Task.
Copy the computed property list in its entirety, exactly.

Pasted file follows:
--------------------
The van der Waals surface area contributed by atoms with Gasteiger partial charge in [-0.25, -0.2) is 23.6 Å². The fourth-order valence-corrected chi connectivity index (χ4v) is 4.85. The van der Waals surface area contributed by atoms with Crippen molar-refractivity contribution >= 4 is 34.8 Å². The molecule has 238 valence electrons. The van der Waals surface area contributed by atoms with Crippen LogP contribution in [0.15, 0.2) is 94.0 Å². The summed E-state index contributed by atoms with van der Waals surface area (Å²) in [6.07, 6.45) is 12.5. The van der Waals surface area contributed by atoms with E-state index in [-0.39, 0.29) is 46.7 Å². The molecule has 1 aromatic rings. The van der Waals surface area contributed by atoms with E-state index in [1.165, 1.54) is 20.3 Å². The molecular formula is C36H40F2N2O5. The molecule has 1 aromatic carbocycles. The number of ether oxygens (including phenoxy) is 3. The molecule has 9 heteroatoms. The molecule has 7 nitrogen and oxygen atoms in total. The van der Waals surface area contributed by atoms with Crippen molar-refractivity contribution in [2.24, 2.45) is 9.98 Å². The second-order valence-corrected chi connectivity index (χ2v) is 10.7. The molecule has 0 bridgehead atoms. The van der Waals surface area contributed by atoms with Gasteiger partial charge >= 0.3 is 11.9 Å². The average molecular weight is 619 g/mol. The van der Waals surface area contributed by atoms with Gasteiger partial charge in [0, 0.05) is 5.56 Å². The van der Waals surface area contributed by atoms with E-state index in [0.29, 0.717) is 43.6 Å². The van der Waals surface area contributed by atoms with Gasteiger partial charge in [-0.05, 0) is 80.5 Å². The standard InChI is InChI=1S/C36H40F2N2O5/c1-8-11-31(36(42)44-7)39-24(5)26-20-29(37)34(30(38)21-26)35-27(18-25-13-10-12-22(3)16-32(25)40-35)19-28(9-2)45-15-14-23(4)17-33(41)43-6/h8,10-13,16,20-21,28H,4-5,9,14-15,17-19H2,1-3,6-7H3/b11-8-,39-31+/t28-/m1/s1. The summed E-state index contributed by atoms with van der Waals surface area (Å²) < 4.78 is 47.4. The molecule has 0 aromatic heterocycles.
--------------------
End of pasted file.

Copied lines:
The van der Waals surface area contributed by atoms with Gasteiger partial charge in [-0.25, -0.2) is 23.6 Å². The fourth-order valence-corrected chi connectivity index (χ4v) is 4.85. The van der Waals surface area contributed by atoms with Crippen molar-refractivity contribution >= 4 is 34.8 Å². The molecule has 238 valence electrons. The van der Waals surface area contributed by atoms with Crippen LogP contribution in [0.15, 0.2) is 94.0 Å². The summed E-state index contributed by atoms with van der Waals surface area (Å²) in [6.07, 6.45) is 12.5. The van der Waals surface area contributed by atoms with E-state index in [-0.39, 0.29) is 46.7 Å². The molecule has 1 aromatic rings. The van der Waals surface area contributed by atoms with E-state index in [1.165, 1.54) is 20.3 Å². The molecular formula is C36H40F2N2O5. The molecule has 1 aromatic carbocycles. The number of ether oxygens (including phenoxy) is 3. The molecule has 9 heteroatoms. The molecule has 7 nitrogen and oxygen atoms in total. The van der Waals surface area contributed by atoms with Crippen molar-refractivity contribution in [2.24, 2.45) is 9.98 Å². The second-order valence-corrected chi connectivity index (χ2v) is 10.7. The molecule has 0 bridgehead atoms. The van der Waals surface area contributed by atoms with Gasteiger partial charge >= 0.3 is 11.9 Å². The average molecular weight is 619 g/mol. The van der Waals surface area contributed by atoms with Gasteiger partial charge in [0, 0.05) is 5.56 Å². The van der Waals surface area contributed by atoms with E-state index in [0.29, 0.717) is 43.6 Å². The van der Waals surface area contributed by atoms with Gasteiger partial charge in [-0.05, 0) is 80.5 Å². The standard InChI is InChI=1S/C36H40F2N2O5/c1-8-11-31(36(42)44-7)39-24(5)26-20-29(37)34(30(38)21-26)35-27(18-25-13-10-12-22(3)16-32(25)40-35)19-28(9-2)45-15-14-23(4)17-33(41)43-6/h8,10-13,16,20-21,28H,4-5,9,14-15,17-19H2,1-3,6-7H3/b11-8-,39-31+/t28-/m1/s1. The summed E-state index contributed by atoms with van der Waals surface area (Å²) < 4.78 is 47.4. The molecule has 0 aromatic heterocycles.